We are the temple of God through the Holy Spirit.
“you also are being built together into a dwelling of God in the
Spirit.” – Eph 2:22
“19 Or do you not know that your body is a temple of the Holy Spirit who is in you, whom you have from God, and that you are not your own?
20 For you have been bought with a price: therefore glorify God in your body.” – 1 Cor. 6:19,20
The dwelling place of God must be a sanctified place. It is the blood of Christ that sanctifies the Christian as he walks in the light (1 Jn 1:6ff). But when a person turns from God there no longer remains a sacrifice for sins, hence God removes the temple’s cleansing, sanctifying agent.
“7 but if we walk in the Light as He Himself is in the Light, we have fellowship with one another, and the blood of Jesus His Son cleanses us from all sin.” – 1 Jn 1:7
“For if we go on sinning willfully after receiving the knowledge of the truth, there no longer remains a sacrifice for sins,” – Heb. 10:26
If God removes the cleansing agent, does God remove Himself? That’s the question.
Before Christ and the Church there was not the sealing of God’s people with the Holy Spirit. In Ephesus, the disciples didn’t know about the Holy Spirit and did not receive it until they were immersed again in the name of Christ (Acts 19:1ff). Christians receive the Holy Spirit after getting baptized and washed in the blood. Peter said, “be baptzed…and you shall receive the gift of the Holy Spirit” (Acts 2:38). Christians have the indwelling Holy Spirit which is God’s seal of ownership and the promise of redemption (Eph. 1:13,14). To be sealed is essential for eternal life. Paul says to the Romans, “But if anyone does not have the Spirit of Christ, he does not belong to Him.” – Romans 8:9.
In the Old Testament there was the clear understanding that the Holy Spirit was real and active, and that the Spirit could come and go. David said,
“The Spirit of the LORD spoke by me, And His word was on my tongue.” – 2 Sam. 23:2.
This seemed to primarily relate to the supernatural manifestation and work of the Spirit (see Ezekiel 2:2 “As He spoke to me the Spirit entered me and set me on my feet; and I heard Him speaking to me.”). Earlier in David’s life, when he was coming to grips with his own sinfulness deeds, he prayed to God,
“Do not cast me away from Your presence And do not take Your Holy Spirit from me.” – Ps. 51:11.
Samson’s strength was related to having the Spirit of God. When Samson had the Spirit, he was strong (Judges 14:19). When Samson turned to immorality and broke the Nazarite Vow, the Spirit left him (Judges 16:20). “But he did not know that the LORD had departed from him.” The implication is that the Spirit could be removed from the man of God. Later when Samson was repentant, he prayed to God and the strength returned to him one last time (Judges 16:28).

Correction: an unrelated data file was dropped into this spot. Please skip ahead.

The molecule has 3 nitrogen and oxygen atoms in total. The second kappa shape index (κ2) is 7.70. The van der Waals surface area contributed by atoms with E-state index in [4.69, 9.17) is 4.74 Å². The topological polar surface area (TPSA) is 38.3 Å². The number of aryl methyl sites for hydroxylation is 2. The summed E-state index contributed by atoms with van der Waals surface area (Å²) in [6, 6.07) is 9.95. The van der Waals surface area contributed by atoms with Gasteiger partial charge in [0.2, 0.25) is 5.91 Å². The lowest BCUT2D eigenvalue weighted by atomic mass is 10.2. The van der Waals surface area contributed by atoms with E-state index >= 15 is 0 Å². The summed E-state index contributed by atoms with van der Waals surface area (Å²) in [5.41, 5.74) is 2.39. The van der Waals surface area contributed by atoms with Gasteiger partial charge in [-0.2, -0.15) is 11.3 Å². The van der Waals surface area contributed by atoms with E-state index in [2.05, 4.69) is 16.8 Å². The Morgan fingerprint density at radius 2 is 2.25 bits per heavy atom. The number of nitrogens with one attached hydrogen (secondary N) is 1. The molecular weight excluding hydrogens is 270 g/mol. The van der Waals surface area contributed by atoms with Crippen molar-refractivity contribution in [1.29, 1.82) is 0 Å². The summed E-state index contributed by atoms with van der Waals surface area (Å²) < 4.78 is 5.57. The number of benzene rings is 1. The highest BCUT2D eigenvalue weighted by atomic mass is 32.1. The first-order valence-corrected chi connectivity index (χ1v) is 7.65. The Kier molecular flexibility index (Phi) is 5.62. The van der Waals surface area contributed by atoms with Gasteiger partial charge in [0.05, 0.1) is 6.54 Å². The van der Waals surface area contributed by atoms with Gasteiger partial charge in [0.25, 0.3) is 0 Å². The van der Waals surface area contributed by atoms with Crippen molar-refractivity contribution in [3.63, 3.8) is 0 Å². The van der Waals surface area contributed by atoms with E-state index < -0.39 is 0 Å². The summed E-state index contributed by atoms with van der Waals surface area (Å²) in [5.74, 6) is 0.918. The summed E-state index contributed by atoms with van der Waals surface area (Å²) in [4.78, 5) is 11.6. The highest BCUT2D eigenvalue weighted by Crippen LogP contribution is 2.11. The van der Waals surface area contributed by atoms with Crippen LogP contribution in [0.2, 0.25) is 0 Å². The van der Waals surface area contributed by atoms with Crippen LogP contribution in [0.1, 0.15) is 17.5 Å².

Along this line, we recall the importance of the Tent of Meeting and then the Temple built by Solomon. God’s presence was there in the day and in the night. But when Israel turned away from God and the people were carried away into Babylonian captivity, Ezekiel saw a vision depicting God’s Spirit leaving the temple. Ezekiel 10 says,
“18 Then the glory of the LORD departed from the threshold of the temple and stood over the cherubim.“
The next chapter says,
“23 The glory of the LORD went up from the midst of the city and stood over the mountain which is east of the city.” (Ezek. 11:22,23).
I don’t pretend to have a complete picture on this matter, but I wouldn’t exclude the idea that the Holy Spirit leaves a Christian similar to the way that God’s Spirit left the temple. The leaving of the Spirit wasn’t at the first sin or trespass since God is longsuffering and patient with His people. Paul reminded the Christians that sin “grieves” the Holy Spirit and not to do so (Eph. 4:30). If God’s Holy Spirit leaves a Christian it would only be after it was certain the person had left God.
The position that the Holy Spirit leaves the type of person being described in Hebrews 6:4-6 is not as tenuous or difficult a position, in my opinion, as one that says God’s Spirit must NOT leave since we have no explicit example of Him leaving and coming back into the repentant soul.
Since God’s Spirit is first given at Baptism when there is forgiveness of sins, the seal of the Spirit (Eph. 1:13,14) could return when the straying Christian repents and prays.
“Therefore repent of this wickedness of yours, and pray the Lord that, if possible, the intention of your heart may be forgiven you.” (Acts 8:22).
I was asked if I really believe that God would leave a Christian and the answer is no. But Hebrews 6 describes someone who has left God and would be listed more as a former Christian. The point of the question here is not to understate the grace of God or to overstate the responsibility of the Christian, but only to explore that there is a point at which a man no longer enjoys the presence of God. It is rightly pointed out that God is longsuffering and patient with His children. Christians aren’t perfect, but they are made perfect by the sanctifying work of Christ as they walk by faith, not by sight. But if a man turns back to the world, removing his hand from the plow and looking back, he is no longer fit for the kingdom of heaven.
“62 But Jesus said to him, ‘No one, after putting his hand to the plow and looking back, is fit for the kingdom of God.'” – Lk. 9:62